UK COVID infection rate lowest since start of October – Here’s how many new cases there are in your area

LONDON, ENGLAND - FEBRUARY 13: A coronavirus billboard near Heathrow Airport on February 13, 2021 in London, England. From 15 February travellers to the UK from a country on the UK's travel ban
Coronavirus cases have dropped significantly since the beginning of lockdown, dropping to levels not seen since October 2020. (Getty Images)

New confirmed cases of coronavirus in the UK have dropped to the lowest rate since the beginning of October 2020.

According to the latest COVID data released by the government, the seven-day average of new daily cases was 12,580 as of 12 February, the latest date for which complete data is available.

The last time the figure was lower was on 3 October 2020, when the seven-day average of daily new COVID cases was 11,994.

The map below shows how many new cases there were in your area per 100,000 people in the last week

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On Monday, the UK reported a further 230 deaths within 28 days of a positive coronavirus test.

While numbers tend to be lower on Mondays due to reporting delays over the weekend, the figure is the lowest seen on an equivalent day since the beginning of October.

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The government also reported on Monday that the daily number of people testing positive was 9,725 cases.

While the decreasing numbers are an encouraging sign that lockdown is working, ministers and experts continue to caution that rates are still too high to significantly ease lockdown.

Speaking at a Downing Street press conference on Monday, Boris Johnson urged the public to be “optimistic but also patient”.

Watch: PM refuses to guarantee that this will be the final lockdown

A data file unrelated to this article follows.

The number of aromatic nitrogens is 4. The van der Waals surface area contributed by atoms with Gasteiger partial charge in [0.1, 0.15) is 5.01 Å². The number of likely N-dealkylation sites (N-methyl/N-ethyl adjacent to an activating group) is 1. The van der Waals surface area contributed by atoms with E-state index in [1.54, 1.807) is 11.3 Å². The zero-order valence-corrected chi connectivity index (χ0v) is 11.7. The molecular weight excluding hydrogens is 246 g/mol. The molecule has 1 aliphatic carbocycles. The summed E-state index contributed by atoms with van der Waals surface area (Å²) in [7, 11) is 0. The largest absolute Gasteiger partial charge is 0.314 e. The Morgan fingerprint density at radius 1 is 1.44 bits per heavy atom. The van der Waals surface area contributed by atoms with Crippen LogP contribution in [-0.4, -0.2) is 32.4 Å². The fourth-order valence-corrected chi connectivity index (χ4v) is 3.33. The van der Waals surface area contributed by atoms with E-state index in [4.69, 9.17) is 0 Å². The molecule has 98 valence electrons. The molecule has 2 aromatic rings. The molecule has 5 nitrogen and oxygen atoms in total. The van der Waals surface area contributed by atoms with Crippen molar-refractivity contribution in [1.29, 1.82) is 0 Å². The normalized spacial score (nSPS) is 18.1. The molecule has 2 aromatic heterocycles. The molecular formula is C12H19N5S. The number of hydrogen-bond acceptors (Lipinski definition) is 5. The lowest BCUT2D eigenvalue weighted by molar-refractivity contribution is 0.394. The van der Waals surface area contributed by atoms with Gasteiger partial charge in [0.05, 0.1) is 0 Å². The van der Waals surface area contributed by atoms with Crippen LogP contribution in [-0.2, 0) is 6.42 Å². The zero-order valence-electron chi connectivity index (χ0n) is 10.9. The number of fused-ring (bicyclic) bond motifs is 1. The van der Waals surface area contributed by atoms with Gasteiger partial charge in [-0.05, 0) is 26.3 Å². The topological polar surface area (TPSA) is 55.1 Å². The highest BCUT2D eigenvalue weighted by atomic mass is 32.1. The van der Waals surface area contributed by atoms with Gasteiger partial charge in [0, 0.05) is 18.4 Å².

He warned there were still more hospital patients with COVID-19 than at the peak of the first wave, and admissions were running at 1,600 a day across the UK.

England’s chief medical officer Professor Chris Whitty said the number of people in hospital in the UK with coronavirus is coming down but the “rates are still very high”.

“They are around the point, in fact slightly above the point, which they were at the peak of the epidemic in April last year,” he told the press conference.

Read more: 'Shame politicians only act when they see people in hospitals,’ says senior COVID adviser

“So these are still very high rates but they are definitely heading in the right direction.”

Prof Whitty said death rates remained high but are continuing to go down.

He also stressed that protection from coronavirus vaccines is not immediate, but comes after two or three weeks.

“Then people will have a second vaccine and that’ll strengthen the level of protection and also make it more long lasting – so it is absolutely essential that when people are asked to go back for their second vaccine they do so.”

The PM will outline his plan for easing lockdown on 22 February, and has pledged that opening schools will be the first step.

Watch: How might the road map out of lockdown look?